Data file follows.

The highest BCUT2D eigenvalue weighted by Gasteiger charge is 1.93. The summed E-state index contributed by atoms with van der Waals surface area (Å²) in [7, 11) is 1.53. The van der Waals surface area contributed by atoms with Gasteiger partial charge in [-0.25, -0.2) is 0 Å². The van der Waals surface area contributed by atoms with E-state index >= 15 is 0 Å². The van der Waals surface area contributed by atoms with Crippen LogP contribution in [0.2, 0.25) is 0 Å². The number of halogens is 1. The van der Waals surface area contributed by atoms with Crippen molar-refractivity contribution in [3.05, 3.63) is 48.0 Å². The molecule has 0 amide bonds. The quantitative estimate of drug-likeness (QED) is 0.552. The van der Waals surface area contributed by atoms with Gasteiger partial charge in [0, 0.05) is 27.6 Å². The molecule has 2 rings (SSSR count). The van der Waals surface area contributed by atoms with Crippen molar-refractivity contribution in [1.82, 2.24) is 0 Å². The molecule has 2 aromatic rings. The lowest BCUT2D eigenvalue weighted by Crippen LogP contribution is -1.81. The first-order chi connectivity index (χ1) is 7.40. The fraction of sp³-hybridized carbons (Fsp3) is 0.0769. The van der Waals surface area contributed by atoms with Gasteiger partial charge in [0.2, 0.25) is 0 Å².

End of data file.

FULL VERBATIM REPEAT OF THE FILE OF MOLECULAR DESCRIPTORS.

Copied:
The highest BCUT2D eigenvalue weighted by Gasteiger charge is 1.93. The summed E-state index contributed by atoms with van der Waals surface area (Å²) in [7, 11) is 1.53. The van der Waals surface area contributed by atoms with Gasteiger partial charge in [-0.25, -0.2) is 0 Å². The van der Waals surface area contributed by atoms with E-state index >= 15 is 0 Å². The van der Waals surface area contributed by atoms with Crippen LogP contribution in [0.2, 0.25) is 0 Å². The number of halogens is 1. The van der Waals surface area contributed by atoms with Crippen molar-refractivity contribution in [3.05, 3.63) is 48.0 Å². The molecule has 0 amide bonds. The quantitative estimate of drug-likeness (QED) is 0.552. The van der Waals surface area contributed by atoms with Gasteiger partial charge in [0, 0.05) is 27.6 Å². The molecule has 2 rings (SSSR count). The van der Waals surface area contributed by atoms with Crippen molar-refractivity contribution in [1.82, 2.24) is 0 Å². The molecule has 2 aromatic rings. The lowest BCUT2D eigenvalue weighted by Crippen LogP contribution is -1.81. The first-order chi connectivity index (χ1) is 7.40. The fraction of sp³-hybridized carbons (Fsp3) is 0.0769. The van der Waals surface area contributed by atoms with Gasteiger partial charge in [0.2, 0.25) is 0 Å².